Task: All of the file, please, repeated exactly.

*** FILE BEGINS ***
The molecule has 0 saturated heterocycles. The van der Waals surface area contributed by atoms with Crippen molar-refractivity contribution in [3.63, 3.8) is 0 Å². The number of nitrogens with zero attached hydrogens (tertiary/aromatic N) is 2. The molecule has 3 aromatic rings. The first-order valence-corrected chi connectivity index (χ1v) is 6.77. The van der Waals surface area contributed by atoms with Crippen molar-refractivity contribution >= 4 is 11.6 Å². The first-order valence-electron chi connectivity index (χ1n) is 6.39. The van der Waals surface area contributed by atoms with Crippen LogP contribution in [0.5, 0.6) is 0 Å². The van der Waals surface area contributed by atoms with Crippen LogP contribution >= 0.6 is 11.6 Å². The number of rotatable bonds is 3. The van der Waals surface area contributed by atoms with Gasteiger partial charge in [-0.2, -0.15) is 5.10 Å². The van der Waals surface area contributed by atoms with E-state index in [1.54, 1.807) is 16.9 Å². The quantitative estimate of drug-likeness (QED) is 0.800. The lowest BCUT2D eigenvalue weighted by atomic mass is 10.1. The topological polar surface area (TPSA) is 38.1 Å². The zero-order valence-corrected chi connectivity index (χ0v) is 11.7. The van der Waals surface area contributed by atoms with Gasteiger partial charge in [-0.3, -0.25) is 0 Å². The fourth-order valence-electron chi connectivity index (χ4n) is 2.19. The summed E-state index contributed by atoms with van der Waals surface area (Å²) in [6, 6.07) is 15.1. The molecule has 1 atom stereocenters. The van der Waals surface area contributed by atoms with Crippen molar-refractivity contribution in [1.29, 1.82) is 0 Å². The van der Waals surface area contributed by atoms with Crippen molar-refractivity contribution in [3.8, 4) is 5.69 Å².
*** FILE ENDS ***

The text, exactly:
The molecule has 0 saturated heterocycles. The van der Waals surface area contributed by atoms with Crippen molar-refractivity contribution in [3.63, 3.8) is 0 Å². The number of nitrogens with zero attached hydrogens (tertiary/aromatic N) is 2. The molecule has 3 aromatic rings. The first-order valence-corrected chi connectivity index (χ1v) is 6.77. The van der Waals surface area contributed by atoms with Crippen molar-refractivity contribution >= 4 is 11.6 Å². The first-order valence-electron chi connectivity index (χ1n) is 6.39. The van der Waals surface area contributed by atoms with Crippen LogP contribution in [0.5, 0.6) is 0 Å². The van der Waals surface area contributed by atoms with Crippen LogP contribution >= 0.6 is 11.6 Å². The number of rotatable bonds is 3. The van der Waals surface area contributed by atoms with Gasteiger partial charge in [-0.2, -0.15) is 5.10 Å². The van der Waals surface area contributed by atoms with E-state index in [1.54, 1.807) is 16.9 Å². The quantitative estimate of drug-likeness (QED) is 0.800. The lowest BCUT2D eigenvalue weighted by atomic mass is 10.1. The topological polar surface area (TPSA) is 38.1 Å². The zero-order valence-corrected chi connectivity index (χ0v) is 11.7. The van der Waals surface area contributed by atoms with Gasteiger partial charge in [-0.3, -0.25) is 0 Å². The fourth-order valence-electron chi connectivity index (χ4n) is 2.19. The summed E-state index contributed by atoms with van der Waals surface area (Å²) in [6, 6.07) is 15.1. The molecule has 1 atom stereocenters. The van der Waals surface area contributed by atoms with Crippen molar-refractivity contribution in [1.29, 1.82) is 0 Å². The van der Waals surface area contributed by atoms with Crippen molar-refractivity contribution in [3.8, 4) is 5.69 Å².